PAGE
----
Over the last few months, we observed Mother’s Day and Father’s Day in addition to recognizing high school graduates. When I was a pastor I usually scheduled a day for baby dedication, a children’s day and a senior adult day as well. For about six weeks every year, I highlighted the family.
The June 2016 edition of Texan, which I oversee, looks at the complementarian approach to family life and ministry. Simply put, complementarianism is the position that men and women have different but complementary roles and responsibilities in the family and church. Some complementarians are open to women holding leadership roles in government and business. Others are not.
The Baptist Faith and Message Statement (2000) in Article 18 states:
The husband and wife are of equal worth before God, since both are created in God's image. The marriage relationship models the way God relates to his people. A husband is to love his wife as Christ loved the church. He has the God-given responsibility to provide for, to protect, and to lead his family. A wife is to submit herself graciously to the servant leadership of her husband even as the church willingly submits to the headship of Christ. She, being in the image of God as is her husband and thus equal to him, has the God-given responsibility to respect her husband and to serve as his helper in managing the household and nurturing the next generation.
Unapologetically, the BF&M 2000 presents the complementarian position for the home.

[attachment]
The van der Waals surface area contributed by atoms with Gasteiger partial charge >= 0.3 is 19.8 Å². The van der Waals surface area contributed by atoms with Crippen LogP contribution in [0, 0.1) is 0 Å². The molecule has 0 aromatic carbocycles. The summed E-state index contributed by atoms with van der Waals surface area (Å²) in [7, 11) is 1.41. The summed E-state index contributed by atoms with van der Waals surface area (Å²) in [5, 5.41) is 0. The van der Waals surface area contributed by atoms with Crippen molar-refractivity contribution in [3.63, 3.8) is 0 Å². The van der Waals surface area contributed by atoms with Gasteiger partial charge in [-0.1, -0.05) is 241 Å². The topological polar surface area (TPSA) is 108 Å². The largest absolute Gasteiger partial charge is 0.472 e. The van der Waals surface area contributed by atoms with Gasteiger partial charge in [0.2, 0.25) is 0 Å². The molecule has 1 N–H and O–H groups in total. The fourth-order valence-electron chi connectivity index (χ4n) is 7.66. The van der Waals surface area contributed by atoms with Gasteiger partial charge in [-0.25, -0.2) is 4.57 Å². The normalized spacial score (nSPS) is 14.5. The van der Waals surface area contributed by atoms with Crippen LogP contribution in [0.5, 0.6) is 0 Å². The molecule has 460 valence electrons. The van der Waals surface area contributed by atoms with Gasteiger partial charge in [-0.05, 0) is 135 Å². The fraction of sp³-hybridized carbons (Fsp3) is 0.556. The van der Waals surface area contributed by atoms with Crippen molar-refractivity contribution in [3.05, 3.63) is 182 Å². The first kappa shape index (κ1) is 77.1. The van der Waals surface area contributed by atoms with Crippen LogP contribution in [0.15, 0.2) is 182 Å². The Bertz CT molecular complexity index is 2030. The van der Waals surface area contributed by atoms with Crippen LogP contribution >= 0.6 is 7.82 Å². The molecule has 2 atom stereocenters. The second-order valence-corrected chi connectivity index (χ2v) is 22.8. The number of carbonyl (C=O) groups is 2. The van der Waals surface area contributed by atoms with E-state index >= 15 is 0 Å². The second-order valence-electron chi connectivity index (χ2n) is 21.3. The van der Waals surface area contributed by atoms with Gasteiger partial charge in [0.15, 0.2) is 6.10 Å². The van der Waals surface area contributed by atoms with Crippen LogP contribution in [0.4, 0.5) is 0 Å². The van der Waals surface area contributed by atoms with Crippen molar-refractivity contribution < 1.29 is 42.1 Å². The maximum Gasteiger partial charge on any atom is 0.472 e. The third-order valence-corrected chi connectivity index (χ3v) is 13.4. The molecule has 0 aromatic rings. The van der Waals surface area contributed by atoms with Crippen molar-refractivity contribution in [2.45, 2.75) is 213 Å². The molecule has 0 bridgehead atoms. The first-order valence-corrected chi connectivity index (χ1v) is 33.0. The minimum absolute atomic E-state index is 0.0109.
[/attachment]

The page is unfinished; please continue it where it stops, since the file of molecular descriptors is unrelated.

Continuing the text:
Likewise, Article 6 on “The Church” says, “While both men and women are gifted for service in the church, the office of pastor is limited to men as qualified in Scripture.” Without equivocation, our faith statement restricts the office of pastor for a male. At the same time, the statement as it relates to church ministry provides a great deal of latitude in Baptist life. Churches may have women serving as deaconesses, on church staff with varying titles or leading in a variety of ministries. While my personal conviction would not allow me to pastor a church with some of those practices, the BF&M 2000 does not prohibit them.
While we do not demand every Southern Baptists to be in lock step on every matter, we do have some irreducible positions. For example, there is no compromise on the nature of Scripture, salvation, the ordinances of baptism and the Lord’s Supper, and “the sanctity of all human life from conception to natural death.” We are a confessional people with essential, specific beliefs. So where there is room for differing positions, let grace abound toward one another. But where there is undeniable clarity, let us not waver.
The BF&M 2000 presents what we believe is the biblical position on the first institution given by God—the family. Churches are increasingly confronted with a myriad of challenges to this fundamental institution. People with same-sex attraction, gender identity issues, divorce, single-parent homes or couples living together without marriage are likely attending your church. What are we to do?
Having a family emphasis on your church/preaching calendar is not the whole answer, but it is a start. As broken as we are, by God’s grace we can be light in darkness. Preach the truth of God’s Word! Teach biblical answers to family matters. Look for ways to highlight healthy families. Model before a dying culture a living example of Christ and the church through your husband and wife relationship. Encourage family worship at home that fuels worship as the church. We must constantly elevate God’s design for the family in a world that continues to devalue it.